Northern VCTs

Mercia Ventures – The exciting field of Digital Biology

Eric Horvitz, the Chief Scientific Officer at Microsoft, recently said: “We’re in the early days of a revolutionary era of digital biology rising at the convergence of biology and computer science. Advances at the intersection will fundamentally change our understandings about the mysteries of biology, with extraordinary implications for health, medicine, and sustainability.”

Such strong words make one wonder where this enthusiasm comes from. The answer lies in an emerging, but fast-accelerating, trend — the digitisation of biology. To understand why this is happening right now, we’d have to take a step back into the wider drug discovery industry context.

Why now?

The second half of the 20th century was marked by some giant leaps in disease control. To name a few: mainstream antibiotics, population wide vaccination programmes, cholesterol lowering drugs, high blood pressure relief drugs, HIV antiviral therapy. However, the last couple of decades have been less buoyant. The drug discovery industry has been facing ever decreasing productivity due to low success rates in clinical trials and skyrocketing costs. Many believe the reason to be that the world has already reaped the “low hanging fruit” in medicine, namely the relatively straightforward disease-causing mechanisms which can be targeted by chemically derived (i.e. easy to manufacture) drugs which work on all patients. For example, antibiotics tackled infection and insulin tackled diabetes. What now remains is more complex diseases which require triple the effort:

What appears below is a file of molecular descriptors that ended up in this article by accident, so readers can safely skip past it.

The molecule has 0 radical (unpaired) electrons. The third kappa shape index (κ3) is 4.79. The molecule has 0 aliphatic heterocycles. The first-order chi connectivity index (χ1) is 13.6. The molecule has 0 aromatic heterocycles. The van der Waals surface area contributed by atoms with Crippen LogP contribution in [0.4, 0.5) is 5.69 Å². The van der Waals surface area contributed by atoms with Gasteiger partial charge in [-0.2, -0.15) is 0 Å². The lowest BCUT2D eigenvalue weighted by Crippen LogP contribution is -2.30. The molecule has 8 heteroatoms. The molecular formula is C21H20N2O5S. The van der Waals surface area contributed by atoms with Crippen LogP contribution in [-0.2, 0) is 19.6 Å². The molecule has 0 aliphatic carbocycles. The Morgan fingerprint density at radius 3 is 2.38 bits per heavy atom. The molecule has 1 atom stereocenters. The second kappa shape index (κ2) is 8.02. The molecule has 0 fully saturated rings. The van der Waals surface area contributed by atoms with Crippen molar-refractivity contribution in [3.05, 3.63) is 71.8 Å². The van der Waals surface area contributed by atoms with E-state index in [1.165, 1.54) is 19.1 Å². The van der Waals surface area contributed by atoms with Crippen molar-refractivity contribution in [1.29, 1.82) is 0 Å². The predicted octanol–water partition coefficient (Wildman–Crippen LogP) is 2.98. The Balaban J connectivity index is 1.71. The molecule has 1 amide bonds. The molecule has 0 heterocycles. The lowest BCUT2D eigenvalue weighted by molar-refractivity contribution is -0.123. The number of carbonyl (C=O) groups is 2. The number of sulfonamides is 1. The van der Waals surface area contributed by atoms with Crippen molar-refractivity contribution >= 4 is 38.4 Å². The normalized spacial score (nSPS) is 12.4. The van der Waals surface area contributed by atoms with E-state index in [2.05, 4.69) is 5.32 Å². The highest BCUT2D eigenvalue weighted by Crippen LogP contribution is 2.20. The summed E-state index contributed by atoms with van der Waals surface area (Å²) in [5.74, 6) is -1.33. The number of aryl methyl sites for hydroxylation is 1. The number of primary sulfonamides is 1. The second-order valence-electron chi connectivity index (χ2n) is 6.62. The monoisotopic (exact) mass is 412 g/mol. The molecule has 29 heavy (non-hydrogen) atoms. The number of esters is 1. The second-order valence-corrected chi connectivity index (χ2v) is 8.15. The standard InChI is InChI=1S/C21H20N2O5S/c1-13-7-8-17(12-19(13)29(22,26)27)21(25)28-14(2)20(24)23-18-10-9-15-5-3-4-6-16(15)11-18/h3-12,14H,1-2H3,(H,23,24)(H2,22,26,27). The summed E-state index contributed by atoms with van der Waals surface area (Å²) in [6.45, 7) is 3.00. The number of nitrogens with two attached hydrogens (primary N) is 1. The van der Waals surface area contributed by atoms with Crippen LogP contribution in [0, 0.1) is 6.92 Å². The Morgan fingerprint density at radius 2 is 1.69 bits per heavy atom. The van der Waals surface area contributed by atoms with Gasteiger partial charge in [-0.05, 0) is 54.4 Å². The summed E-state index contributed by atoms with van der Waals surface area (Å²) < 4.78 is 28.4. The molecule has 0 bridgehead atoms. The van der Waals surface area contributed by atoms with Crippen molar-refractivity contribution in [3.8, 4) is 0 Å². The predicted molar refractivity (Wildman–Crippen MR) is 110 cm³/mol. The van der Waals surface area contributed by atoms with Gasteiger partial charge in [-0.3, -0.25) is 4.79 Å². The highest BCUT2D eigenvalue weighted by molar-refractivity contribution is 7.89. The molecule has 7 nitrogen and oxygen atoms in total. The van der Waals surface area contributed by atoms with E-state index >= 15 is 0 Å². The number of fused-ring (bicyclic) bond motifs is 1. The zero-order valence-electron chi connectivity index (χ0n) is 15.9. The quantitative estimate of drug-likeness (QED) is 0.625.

1) Understand the multiple biological mechanisms which contribute to multi-faceted diseases such as Alzheimer’s or cancer;
2) Design safe medicines to target these specific mechanisms; and
3) Isolate subgroups of patients where these different mechanisms are at work so that each group can be treated separately.

New methods need to be implemented to efficiently tackle this triple challenge. The good news is that the drug discovery industry is not in this alone — the software industry has come to assist. Having made giant leaps of its own in computational power and big data science, 21st century software algorithms can assist in tackling complex disease, as long as the disease ingredients are translated into digital data points. Enter digital biology. The sequencing of the human genome in 2003 and the subsequent 100x drop in the cost of sequencing as well as the advancements in “multi-omics” research and imaging enabled the appearance of such digital data points. In the 2010s scientists came up with new tools to engineer biology, such as genome editing and AI-assisted protein design. When we add those to the mix, the field of digital biology is now not only able to analyze, but also to innovate new, synthetic solutions to the old problems!

A drive for innovation